Why we need less community engagement and more co-creation in infrastructure development

The timely and coordinated sequencing of infrastructure is critical to the success of Australia remarks Infrastructure Australia in its recently released report “Planning Liveable Cities: A place-based approach to sequencing infrastructure and growth” reporting that communities are increasingly disappointed by their experience of growth.

The report identifies six common challenges facing Australia’s five largest cities as they grow, citing how Australian cities are playing “catch-up”mode regarding infrastructure development and housing.

Co-creating using virtual reality in local libraries

A section in the report focuses on how existing community engagement often aims to ‘inform’ local communities about developments that have already been planned and designed.

As the report writes (pp 37):

The focus on micro-scale impacts also naturally attracts vocal community representatives, making it harder to hear from and engage with a broad cross-section of the community, including the time-poor, young, and vulnerable people in our cities.

Which brings us to a tweet we saw yesterday in our feed, which reminded us of some of our thinking on this issue.

According to the article linking from the tweet, Port Macquarie-Haystings local government have opened up this week a new virtual reality space enabling the local community to be “a ninja, ride a roller-coaster and swim with sharks…”

The article goes onto explain how the space can be used for entertainment and education and is funded from a grant from the NSW State Government. As Port Macquarie-Hastings mayor Peta Pinson is reported to have said “libraries need to adapt to cater for the changing demands of society, particularly as more of our everyday lives involve interactions with new technologies and the digital world”.

This reminded us of a strategy meeting we had at Snobal 3 yrs ago. There we shared our vision for a day where all local council libraries in Australia would have VR rooms or spaces available for use by the local community.

These VR ‘rooms’ would provide access not only to immersive entertainment and education opportunities but also enable citizens to experience design proposals on infrastructure and housing development for their local community.

The VR rooms would enable citizens provide feedback on design and help co-create their local community and city in tandem with government decision makers and infrastructure developers.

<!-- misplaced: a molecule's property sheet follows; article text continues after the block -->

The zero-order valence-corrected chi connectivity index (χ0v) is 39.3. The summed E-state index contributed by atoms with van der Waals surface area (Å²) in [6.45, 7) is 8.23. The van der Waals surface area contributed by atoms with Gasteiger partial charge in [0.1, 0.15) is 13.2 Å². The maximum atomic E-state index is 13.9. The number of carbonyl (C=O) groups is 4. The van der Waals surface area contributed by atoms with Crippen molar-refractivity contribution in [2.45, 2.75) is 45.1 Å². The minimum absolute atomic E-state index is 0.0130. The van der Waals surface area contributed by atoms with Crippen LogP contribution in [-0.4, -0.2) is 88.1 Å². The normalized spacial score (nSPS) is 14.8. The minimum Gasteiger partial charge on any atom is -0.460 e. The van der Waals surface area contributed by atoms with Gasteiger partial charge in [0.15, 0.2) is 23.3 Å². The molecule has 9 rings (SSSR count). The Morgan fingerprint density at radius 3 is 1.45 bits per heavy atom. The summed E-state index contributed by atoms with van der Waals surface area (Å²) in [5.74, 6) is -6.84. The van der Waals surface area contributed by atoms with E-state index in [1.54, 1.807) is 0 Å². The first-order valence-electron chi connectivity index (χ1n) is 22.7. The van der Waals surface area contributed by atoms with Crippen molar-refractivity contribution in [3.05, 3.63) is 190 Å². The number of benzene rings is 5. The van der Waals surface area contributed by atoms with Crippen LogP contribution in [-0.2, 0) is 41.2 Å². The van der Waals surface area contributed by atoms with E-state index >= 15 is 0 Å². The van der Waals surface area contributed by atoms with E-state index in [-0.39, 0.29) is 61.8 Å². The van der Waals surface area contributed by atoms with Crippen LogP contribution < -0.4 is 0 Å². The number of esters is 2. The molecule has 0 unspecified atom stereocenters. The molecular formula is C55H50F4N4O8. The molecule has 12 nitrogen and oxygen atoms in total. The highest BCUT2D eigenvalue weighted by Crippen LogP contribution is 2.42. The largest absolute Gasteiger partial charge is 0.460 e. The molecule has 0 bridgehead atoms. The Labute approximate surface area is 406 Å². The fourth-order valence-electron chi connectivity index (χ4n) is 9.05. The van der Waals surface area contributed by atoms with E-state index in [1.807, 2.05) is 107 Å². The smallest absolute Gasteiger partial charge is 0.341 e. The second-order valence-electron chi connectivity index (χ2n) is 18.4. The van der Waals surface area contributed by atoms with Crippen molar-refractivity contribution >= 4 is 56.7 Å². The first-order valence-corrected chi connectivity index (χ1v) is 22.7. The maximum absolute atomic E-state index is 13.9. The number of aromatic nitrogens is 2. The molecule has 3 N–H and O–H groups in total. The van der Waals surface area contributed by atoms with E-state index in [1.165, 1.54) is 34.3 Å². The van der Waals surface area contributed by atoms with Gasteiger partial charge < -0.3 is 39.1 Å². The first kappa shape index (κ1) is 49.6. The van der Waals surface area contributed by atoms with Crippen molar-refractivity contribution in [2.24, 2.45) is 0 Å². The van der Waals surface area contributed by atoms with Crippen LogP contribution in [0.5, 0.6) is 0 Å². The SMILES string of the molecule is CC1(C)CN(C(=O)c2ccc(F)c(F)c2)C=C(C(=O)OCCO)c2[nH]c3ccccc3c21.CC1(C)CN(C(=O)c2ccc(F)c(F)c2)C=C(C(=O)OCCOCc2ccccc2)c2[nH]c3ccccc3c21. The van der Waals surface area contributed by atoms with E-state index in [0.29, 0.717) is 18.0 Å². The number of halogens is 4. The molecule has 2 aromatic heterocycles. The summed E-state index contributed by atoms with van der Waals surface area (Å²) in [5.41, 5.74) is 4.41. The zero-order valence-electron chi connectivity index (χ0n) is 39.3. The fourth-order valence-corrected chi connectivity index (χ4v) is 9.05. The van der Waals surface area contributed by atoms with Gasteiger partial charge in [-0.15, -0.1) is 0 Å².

Government decision makers would be able to get input on redevelopment of parks and playgrounds for example from all ‘users’ of the facilities not just the most ‘vocal’. :)

In time these VR rooms could replace or at the very least compliment the ‘traditional’ infrastructure community engagement drop in sessions that typically are a part of infrastructure development. Drop in sessions that are often not well attend by a cross section of the community but rather by more ‘vocal’ or ‘enraged’ citizens.

It would mean community engagement session would move from a ‘static’ model of viewing architectural plans and artist impressions…

Source: “Planning Liveable Cities: A place-based approach to sequencing infrastructure and growth”

…to enabling people actually experience design and provide ‘lived experience’ informed feedback.

Moving from ‘engagement’ to ‘co-creation’

It makes so much sense and it is a vision that at Snobal we have been thinking about and working on for the last 4 years.

We know a time will come in the near future when VR head-mounted displays will be widespread and available in most people’s homes, much the same as tablets are now. A time will also come when all infrastructure and housing developers will be required to provide people with virtual reality experiences of designs for input, co-creation and feedback. This will also mean designs will be available online for people to experience immersively and provide input on.

But for the moment our local libraries provide a great avenue for enriching ‘community engagement’ in infrastructure and housing development.

Which brings us to the word ‘engagement’. It’s a curious word if you think about it to describe the process of obtaining citizen feedback on design (or an issue) with the word ‘engagement’ having multiple meanings ranging from “an agreement to marry someone” to “an arrangement to meet someone…” to “the act of beginning to fight someone, or a period of time in a war…”!

Perhaps with the proliferation of digital its a good time to stop and think about our language. More ‘co-design’ and ‘co-creation’ and less ‘engagement’?

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